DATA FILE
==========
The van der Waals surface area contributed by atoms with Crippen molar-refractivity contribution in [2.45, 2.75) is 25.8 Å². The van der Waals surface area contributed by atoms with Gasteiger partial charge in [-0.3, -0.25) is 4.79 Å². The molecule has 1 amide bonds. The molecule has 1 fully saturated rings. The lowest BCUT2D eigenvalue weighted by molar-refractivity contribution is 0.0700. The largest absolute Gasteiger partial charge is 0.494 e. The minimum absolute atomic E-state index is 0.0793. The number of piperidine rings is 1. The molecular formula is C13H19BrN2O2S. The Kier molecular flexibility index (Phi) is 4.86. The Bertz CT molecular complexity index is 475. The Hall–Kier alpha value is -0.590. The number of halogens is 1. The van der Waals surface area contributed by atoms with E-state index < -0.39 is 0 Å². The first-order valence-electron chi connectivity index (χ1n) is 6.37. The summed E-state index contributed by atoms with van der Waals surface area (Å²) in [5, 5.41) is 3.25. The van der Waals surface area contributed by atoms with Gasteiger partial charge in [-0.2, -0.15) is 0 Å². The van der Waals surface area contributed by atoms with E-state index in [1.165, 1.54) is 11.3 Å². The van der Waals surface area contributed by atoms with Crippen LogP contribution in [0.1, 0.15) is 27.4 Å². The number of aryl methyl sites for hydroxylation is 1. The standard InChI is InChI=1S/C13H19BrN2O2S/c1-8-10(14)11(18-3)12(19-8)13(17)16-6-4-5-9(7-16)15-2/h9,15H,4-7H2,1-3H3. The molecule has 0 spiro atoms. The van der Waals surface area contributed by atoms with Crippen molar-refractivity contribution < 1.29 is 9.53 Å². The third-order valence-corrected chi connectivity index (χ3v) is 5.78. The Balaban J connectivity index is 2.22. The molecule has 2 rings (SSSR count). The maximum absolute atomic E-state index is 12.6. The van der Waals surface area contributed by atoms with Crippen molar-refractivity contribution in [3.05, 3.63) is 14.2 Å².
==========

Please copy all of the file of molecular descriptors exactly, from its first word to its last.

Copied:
The van der Waals surface area contributed by atoms with Crippen molar-refractivity contribution in [2.45, 2.75) is 25.8 Å². The van der Waals surface area contributed by atoms with Gasteiger partial charge in [-0.3, -0.25) is 4.79 Å². The molecule has 1 amide bonds. The molecule has 1 fully saturated rings. The lowest BCUT2D eigenvalue weighted by molar-refractivity contribution is 0.0700. The largest absolute Gasteiger partial charge is 0.494 e. The minimum absolute atomic E-state index is 0.0793. The number of piperidine rings is 1. The molecular formula is C13H19BrN2O2S. The Kier molecular flexibility index (Phi) is 4.86. The Bertz CT molecular complexity index is 475. The Hall–Kier alpha value is -0.590. The number of halogens is 1. The van der Waals surface area contributed by atoms with E-state index < -0.39 is 0 Å². The first-order valence-electron chi connectivity index (χ1n) is 6.37. The summed E-state index contributed by atoms with van der Waals surface area (Å²) in [5, 5.41) is 3.25. The van der Waals surface area contributed by atoms with Gasteiger partial charge in [-0.2, -0.15) is 0 Å². The van der Waals surface area contributed by atoms with E-state index in [1.165, 1.54) is 11.3 Å². The van der Waals surface area contributed by atoms with Crippen LogP contribution in [0.1, 0.15) is 27.4 Å². The number of aryl methyl sites for hydroxylation is 1. The standard InChI is InChI=1S/C13H19BrN2O2S/c1-8-10(14)11(18-3)12(19-8)13(17)16-6-4-5-9(7-16)15-2/h9,15H,4-7H2,1-3H3. The molecule has 0 spiro atoms. The van der Waals surface area contributed by atoms with Crippen molar-refractivity contribution < 1.29 is 9.53 Å². The third-order valence-corrected chi connectivity index (χ3v) is 5.78. The Balaban J connectivity index is 2.22. The molecule has 2 rings (SSSR count). The maximum absolute atomic E-state index is 12.6. The van der Waals surface area contributed by atoms with Crippen molar-refractivity contribution in [3.05, 3.63) is 14.2 Å².